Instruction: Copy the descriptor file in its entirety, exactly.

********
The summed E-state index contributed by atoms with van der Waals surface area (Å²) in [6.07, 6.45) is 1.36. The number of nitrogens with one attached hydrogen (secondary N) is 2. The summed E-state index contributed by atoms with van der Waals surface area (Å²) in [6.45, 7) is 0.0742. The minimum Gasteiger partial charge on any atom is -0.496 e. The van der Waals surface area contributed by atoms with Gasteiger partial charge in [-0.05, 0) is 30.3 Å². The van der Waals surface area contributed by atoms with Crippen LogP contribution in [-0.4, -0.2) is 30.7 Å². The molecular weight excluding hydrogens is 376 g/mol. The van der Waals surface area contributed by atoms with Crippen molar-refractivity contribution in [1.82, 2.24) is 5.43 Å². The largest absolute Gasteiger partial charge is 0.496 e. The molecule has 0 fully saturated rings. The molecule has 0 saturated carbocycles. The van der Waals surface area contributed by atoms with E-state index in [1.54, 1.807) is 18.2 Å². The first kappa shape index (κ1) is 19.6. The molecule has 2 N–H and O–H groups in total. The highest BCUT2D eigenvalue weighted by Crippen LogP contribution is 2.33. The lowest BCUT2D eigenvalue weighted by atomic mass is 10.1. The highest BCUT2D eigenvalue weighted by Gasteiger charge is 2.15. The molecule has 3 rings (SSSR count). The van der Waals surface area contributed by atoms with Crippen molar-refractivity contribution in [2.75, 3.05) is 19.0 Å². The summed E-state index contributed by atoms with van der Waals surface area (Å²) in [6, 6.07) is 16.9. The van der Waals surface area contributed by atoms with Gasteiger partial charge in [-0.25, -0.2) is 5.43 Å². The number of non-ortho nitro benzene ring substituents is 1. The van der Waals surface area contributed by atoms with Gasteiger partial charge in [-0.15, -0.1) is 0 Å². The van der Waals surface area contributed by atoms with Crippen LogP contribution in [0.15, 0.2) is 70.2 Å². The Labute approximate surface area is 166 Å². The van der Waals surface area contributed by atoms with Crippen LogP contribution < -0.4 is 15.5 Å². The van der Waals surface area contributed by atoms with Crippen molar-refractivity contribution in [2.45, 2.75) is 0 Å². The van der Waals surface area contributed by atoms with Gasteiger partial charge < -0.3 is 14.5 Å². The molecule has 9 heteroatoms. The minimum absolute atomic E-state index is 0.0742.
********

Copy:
The summed E-state index contributed by atoms with van der Waals surface area (Å²) in [6.07, 6.45) is 1.36. The number of nitrogens with one attached hydrogen (secondary N) is 2. The summed E-state index contributed by atoms with van der Waals surface area (Å²) in [6.45, 7) is 0.0742. The minimum Gasteiger partial charge on any atom is -0.496 e. The van der Waals surface area contributed by atoms with Gasteiger partial charge in [-0.05, 0) is 30.3 Å². The van der Waals surface area contributed by atoms with Crippen LogP contribution in [-0.4, -0.2) is 30.7 Å². The molecular weight excluding hydrogens is 376 g/mol. The van der Waals surface area contributed by atoms with Crippen molar-refractivity contribution in [1.82, 2.24) is 5.43 Å². The largest absolute Gasteiger partial charge is 0.496 e. The molecule has 0 fully saturated rings. The molecule has 0 saturated carbocycles. The van der Waals surface area contributed by atoms with E-state index in [1.54, 1.807) is 18.2 Å². The first kappa shape index (κ1) is 19.6. The molecule has 2 N–H and O–H groups in total. The highest BCUT2D eigenvalue weighted by Crippen LogP contribution is 2.33. The lowest BCUT2D eigenvalue weighted by atomic mass is 10.1. The highest BCUT2D eigenvalue weighted by Gasteiger charge is 2.15. The molecule has 3 rings (SSSR count). The van der Waals surface area contributed by atoms with Crippen molar-refractivity contribution in [2.75, 3.05) is 19.0 Å². The summed E-state index contributed by atoms with van der Waals surface area (Å²) in [6, 6.07) is 16.9. The van der Waals surface area contributed by atoms with Gasteiger partial charge in [-0.25, -0.2) is 5.43 Å². The number of non-ortho nitro benzene ring substituents is 1. The van der Waals surface area contributed by atoms with Gasteiger partial charge in [-0.15, -0.1) is 0 Å². The van der Waals surface area contributed by atoms with Crippen LogP contribution in [0.15, 0.2) is 70.2 Å². The Labute approximate surface area is 166 Å². The van der Waals surface area contributed by atoms with Crippen LogP contribution < -0.4 is 15.5 Å². The van der Waals surface area contributed by atoms with Crippen molar-refractivity contribution in [2.45, 2.75) is 0 Å². The van der Waals surface area contributed by atoms with Gasteiger partial charge < -0.3 is 14.5 Å². The molecule has 9 heteroatoms. The minimum absolute atomic E-state index is 0.0742.